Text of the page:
German Court OKs Facebook's Keep-It-Real Policy
Facebook wants your profile to match the real you -- no fake names permitted. That's its official policy, and an effort by a privacy watchdog agency in Germany to compel it to allow pseudonyms has run into legal obstacles. Facebook no doubt wants to guard against liability if criminal elements should use the network under aliases. Practically speaking, the policy won't stop anyone from doing that, however.
Facebook's policy of requiring that users post profiles under their real names was upheld by a German court on Thursday. The decision reversed last year's Independent Center for Privacy Protection (ULD) ruling that Facebook had to permit the use of pseudonyms in Germany.
The ULD -- the privacy regulator for the German state of Schleswig-Holstein -- had cited the country's Telemedia Act as its rationale. In its reversal, the Administrative Court of Schleswig-Holstein said that that law did not apply in this particular circumstance.
Instead, Ireland's data protection law was the appropriate standard, the court said, because that is where Facebook's main European office is located, and that is where the collection and processing of personal data takes place.
The German subsidiary was used exclusively for marketing activities, the court noted.
An Appeal Is Coming
The ULD will appeal the court's decision before the Schleswig-Holstein Higher Administrative Court, said Thilo Weichert, head of the agency.
There is no explicit legal right to anonymous or pseudonymous use under Irish law, he agreed.
However, if the Administrative Court's ruling were to stand, any company could structure its operations in Europe to avoid certain country laws it didn't like, argued Weichert, noting "this was not the intention of the European Union regulation."
The 'Real Name' Policy
As it winds it way through the German court system, the case eventually could have an impact on the country's policies and legal processes. The flap also serves another purpose -- that is, to highlight what many deem to be an absurd requirement by Facebook in the first place.
Under Facebook's "real name" policy, users have to use their real name data and supply a correct email address and information about gender and a birth date.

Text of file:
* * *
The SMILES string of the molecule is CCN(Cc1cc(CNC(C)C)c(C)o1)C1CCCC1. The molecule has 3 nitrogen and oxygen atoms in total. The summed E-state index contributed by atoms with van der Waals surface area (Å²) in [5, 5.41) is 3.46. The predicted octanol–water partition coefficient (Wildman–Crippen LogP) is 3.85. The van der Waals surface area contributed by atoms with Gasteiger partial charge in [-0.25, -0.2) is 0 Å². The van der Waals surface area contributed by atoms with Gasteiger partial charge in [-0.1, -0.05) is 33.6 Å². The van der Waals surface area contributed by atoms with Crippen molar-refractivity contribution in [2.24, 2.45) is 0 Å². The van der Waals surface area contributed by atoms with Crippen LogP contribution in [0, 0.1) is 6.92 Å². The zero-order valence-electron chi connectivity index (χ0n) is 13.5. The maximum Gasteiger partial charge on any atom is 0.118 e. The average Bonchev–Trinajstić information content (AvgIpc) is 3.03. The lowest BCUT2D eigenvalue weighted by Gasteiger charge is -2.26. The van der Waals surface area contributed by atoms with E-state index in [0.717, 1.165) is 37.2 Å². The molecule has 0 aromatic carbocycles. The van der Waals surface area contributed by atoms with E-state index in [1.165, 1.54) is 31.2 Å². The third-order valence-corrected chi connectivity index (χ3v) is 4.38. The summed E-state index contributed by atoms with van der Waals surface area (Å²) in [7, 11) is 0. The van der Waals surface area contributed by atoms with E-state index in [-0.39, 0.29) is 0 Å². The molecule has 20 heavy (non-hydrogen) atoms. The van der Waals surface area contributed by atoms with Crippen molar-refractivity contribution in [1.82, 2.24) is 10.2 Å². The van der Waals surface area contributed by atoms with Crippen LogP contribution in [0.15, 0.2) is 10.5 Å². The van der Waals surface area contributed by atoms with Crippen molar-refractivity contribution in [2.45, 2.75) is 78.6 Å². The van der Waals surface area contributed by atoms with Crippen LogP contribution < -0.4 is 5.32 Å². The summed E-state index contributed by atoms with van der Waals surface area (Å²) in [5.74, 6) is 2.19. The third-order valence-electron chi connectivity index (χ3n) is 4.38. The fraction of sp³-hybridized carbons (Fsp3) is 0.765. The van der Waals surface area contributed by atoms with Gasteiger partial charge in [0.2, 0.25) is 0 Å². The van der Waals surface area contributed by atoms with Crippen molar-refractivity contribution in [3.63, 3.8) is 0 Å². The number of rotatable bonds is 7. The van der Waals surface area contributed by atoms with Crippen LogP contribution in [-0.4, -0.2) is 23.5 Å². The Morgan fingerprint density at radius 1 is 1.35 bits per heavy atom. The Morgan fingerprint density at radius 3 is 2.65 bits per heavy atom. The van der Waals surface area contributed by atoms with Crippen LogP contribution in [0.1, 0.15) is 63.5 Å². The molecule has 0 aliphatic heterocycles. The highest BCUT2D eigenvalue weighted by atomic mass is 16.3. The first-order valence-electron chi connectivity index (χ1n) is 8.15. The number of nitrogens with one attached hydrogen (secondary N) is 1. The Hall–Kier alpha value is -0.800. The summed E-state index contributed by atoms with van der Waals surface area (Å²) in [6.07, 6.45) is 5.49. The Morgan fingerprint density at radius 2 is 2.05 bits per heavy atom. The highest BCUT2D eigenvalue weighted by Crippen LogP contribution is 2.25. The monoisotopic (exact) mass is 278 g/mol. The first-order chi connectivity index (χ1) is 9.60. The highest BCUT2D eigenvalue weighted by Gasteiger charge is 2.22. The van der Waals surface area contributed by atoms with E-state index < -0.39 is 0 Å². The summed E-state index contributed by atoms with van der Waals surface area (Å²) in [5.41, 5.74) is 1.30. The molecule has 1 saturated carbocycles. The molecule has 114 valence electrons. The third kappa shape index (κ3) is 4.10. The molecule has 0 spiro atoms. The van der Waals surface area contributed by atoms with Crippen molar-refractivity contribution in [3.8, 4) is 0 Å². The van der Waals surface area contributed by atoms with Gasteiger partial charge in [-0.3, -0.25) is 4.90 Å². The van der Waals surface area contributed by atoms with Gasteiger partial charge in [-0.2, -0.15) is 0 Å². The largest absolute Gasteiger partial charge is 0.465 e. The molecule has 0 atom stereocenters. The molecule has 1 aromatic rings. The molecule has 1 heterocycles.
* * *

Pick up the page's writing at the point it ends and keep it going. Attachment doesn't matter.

The reality is there are countless false profiles on Facebook, at least judging from the number of people who have set up pages for their cats and dogs -- including the one set up for Mark Zuckerberg's dog, Beast. There have also been cases of people with real but "fake-sounding" names who were abruptly shut out from Facebook due to this policy.
In 2009, a jewelry designer reportedly was cut off from the pages she had set up for her business because her name, "Alicia Instabul," was judged fake.
In another case, Chinese blogger Michael Anti, had his page closed because it was written under a pseudonym. As Anti pointed out to reporters when this occurred in 2011, many Chinese individuals on Facebook use fake English names -- not necessarily to avoid government scrutiny, but because that is the tradition when communicating with foreigners.
A Liability Issue
No doubt, Facebook is aware of these issues. However, it is unlikely to ever reverse itself, said David Johnson, principal with Strategic Vision, for one fundamental reason: A PR and legal liability nightmare would ensue if a crime facilitated by a fake Facebook page were to occur.
"I think Facebook's concern is that a predator could set up a Facebook account under a false name and then target children," Johnson told the E-Commerce Times.
To be sure, a predator can easily do that anyway -- but why should Facebook make it easier? If nothing else, he continued, such a violation could be used for prosecutorial purposes.
It is likely that Facebook gets some kind of value from its members' real names, no matter how many fake profiles are embedded in the user base, David Cadden, a professor of management in the Quinnipiac University School of Business, told the E-Commerce Times.
At the very least, it wants to keep its data as clean as possible -- especially as it continually rolls out new ad models, such as the sponsored story format, he said. Having a product or service recommended by a dog or cat would probably not sit too well with an advertiser, after all.